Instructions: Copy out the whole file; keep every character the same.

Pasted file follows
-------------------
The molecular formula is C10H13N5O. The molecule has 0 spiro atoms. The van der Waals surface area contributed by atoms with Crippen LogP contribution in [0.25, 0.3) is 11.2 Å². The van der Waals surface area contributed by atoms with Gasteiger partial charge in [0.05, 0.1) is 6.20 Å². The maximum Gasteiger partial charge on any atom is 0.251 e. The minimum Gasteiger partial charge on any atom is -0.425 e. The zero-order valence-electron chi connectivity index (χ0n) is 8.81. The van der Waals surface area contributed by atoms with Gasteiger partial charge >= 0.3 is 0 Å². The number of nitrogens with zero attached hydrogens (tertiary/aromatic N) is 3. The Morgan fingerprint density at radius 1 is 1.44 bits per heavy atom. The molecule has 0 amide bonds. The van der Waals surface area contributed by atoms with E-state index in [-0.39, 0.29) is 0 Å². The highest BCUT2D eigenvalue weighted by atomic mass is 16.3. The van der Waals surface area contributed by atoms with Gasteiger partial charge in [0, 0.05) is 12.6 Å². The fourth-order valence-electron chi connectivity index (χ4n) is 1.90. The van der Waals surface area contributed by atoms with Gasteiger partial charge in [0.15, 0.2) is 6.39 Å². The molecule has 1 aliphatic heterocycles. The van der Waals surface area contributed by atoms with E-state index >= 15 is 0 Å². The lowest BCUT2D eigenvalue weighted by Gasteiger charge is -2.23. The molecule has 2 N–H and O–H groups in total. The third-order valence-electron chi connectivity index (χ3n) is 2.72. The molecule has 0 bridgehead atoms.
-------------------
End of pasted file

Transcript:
The molecular formula is C10H13N5O. The molecule has 0 spiro atoms. The van der Waals surface area contributed by atoms with Crippen LogP contribution in [0.25, 0.3) is 11.2 Å². The van der Waals surface area contributed by atoms with Gasteiger partial charge in [0.05, 0.1) is 6.20 Å². The maximum Gasteiger partial charge on any atom is 0.251 e. The minimum Gasteiger partial charge on any atom is -0.425 e. The zero-order valence-electron chi connectivity index (χ0n) is 8.81. The van der Waals surface area contributed by atoms with Gasteiger partial charge >= 0.3 is 0 Å². The number of nitrogens with zero attached hydrogens (tertiary/aromatic N) is 3. The Morgan fingerprint density at radius 1 is 1.44 bits per heavy atom. The molecule has 0 amide bonds. The van der Waals surface area contributed by atoms with E-state index in [-0.39, 0.29) is 0 Å². The highest BCUT2D eigenvalue weighted by atomic mass is 16.3. The van der Waals surface area contributed by atoms with Gasteiger partial charge in [0, 0.05) is 12.6 Å². The fourth-order valence-electron chi connectivity index (χ4n) is 1.90. The van der Waals surface area contributed by atoms with Gasteiger partial charge in [0.15, 0.2) is 6.39 Å². The molecule has 1 aliphatic heterocycles. The van der Waals surface area contributed by atoms with E-state index >= 15 is 0 Å². The lowest BCUT2D eigenvalue weighted by Gasteiger charge is -2.23. The molecule has 2 N–H and O–H groups in total. The third-order valence-electron chi connectivity index (χ3n) is 2.72. The molecule has 0 bridgehead atoms.